Exploring the genetic architecture of inflammatory bowel disease by whole-genome sequencing identifies association at $\textit{ADCY7}$

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Luo, Y 
de Lange, KM 
Jostins, L 
Moutsianas, L 
Randall, J 

To further resolve the genetic architecture of the inflammatory bowel diseases ulcerative colitis and Crohn’s disease, we sequenced the whole genomes of 4,280 patients at low coverage and compared them to 3,652 previously sequenced population controls across 73.5 million variants. We then imputed from these sequences into new and existing genome-wide association study cohorts and tested for association at ~12 million variants in a total of 16,432 cases and 18,843 controls. We discovered a 0.6% frequency missense variant in ADCY7 that doubles the risk of ulcerative colitis. Despite good statistical power, we did not identify any other new low-frequency risk variants and found that such variants explained little heritability. We detected a burden of very rare, damaging missense variants in known Crohn’s disease risk genes, suggesting that more comprehensive sequencing studies will continue to improve understanding of the biology of complex diseases.

DNA sequencing, genetic association study, inflammatory bowel disease
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Nature Genetics
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Nature Publishing Group
Medical Research Council (MR/M00533X/1)
National Association for Colitis and Crohn's Disease (NACC) (MR/M00533X/1)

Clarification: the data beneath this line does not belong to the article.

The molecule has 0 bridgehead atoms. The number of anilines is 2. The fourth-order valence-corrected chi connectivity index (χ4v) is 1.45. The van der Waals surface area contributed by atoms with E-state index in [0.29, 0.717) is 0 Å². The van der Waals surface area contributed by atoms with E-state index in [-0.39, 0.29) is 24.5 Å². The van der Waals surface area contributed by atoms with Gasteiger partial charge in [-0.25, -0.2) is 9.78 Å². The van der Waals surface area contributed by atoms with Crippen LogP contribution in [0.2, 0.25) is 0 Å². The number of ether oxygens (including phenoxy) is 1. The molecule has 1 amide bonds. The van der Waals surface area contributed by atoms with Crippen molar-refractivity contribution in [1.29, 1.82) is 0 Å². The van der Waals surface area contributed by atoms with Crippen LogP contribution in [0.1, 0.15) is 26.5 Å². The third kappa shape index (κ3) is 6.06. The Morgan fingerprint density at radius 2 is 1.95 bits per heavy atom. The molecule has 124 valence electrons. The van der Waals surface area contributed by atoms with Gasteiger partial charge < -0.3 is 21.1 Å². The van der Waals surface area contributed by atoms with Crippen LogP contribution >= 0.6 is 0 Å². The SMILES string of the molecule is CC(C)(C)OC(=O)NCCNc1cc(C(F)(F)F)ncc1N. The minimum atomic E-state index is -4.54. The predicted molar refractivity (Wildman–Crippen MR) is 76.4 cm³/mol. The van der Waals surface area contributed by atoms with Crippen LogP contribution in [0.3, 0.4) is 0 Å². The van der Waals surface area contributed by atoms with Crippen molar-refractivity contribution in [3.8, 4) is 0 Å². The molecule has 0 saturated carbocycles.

This work was co-funded by the Wellcome Trust (098051) and the Medical Research Council, UK (MR/J00314X/1). Case collections were supported by Crohn’s and Colitis UK. K.M.d.L., L.M., Y.L., C.A.L., C.A.A. and J.C.B. are supported by the Wellcome Trust (098051; 093885/Z/10/Z). K.M.d.L. is supported by a Woolf Fisher Trust scholarship. C.A.L. is a clinical lecturer funded by the NIHR. H.U. is supported by the Crohn’s and Colitis Foundation of America (CCFA) and the Leona M. and Harry B. Helmsley Charitable Trust. We acknowledge support from the UK Department of Health via NIHR comprehensive Biomedical Research Centre awards to Guy’s and St Thomas’ NHS Foundation Trust in partnership with King’s College London and to Addenbrooke’s Hospital, Cambridge, in partnership with the University of Cambridge, and the BRC to the Oxford IBD cohort study, University of Oxford. This research was also supported by the NIHR Newcastle Biomedical Research Centre. The UK Household Longitudinal Study is led by the Institute for Social and Economic Research at the University of Essex and funded by the Economic and Social Research Council. The survey was conducted by NatCen, and the genome-wide scan data were analyzed and deposited by the Wellcome Trust Sanger Institute. Information on how to access the data can be found on the Understanding Society website. We are grateful for genotyping data from the British Society for Surgery of the Hand Genetics of Dupuytren’s Disease consortium and L. Southam for assistance with genotype intensities. This research has been conducted using the UK Biobank Resource.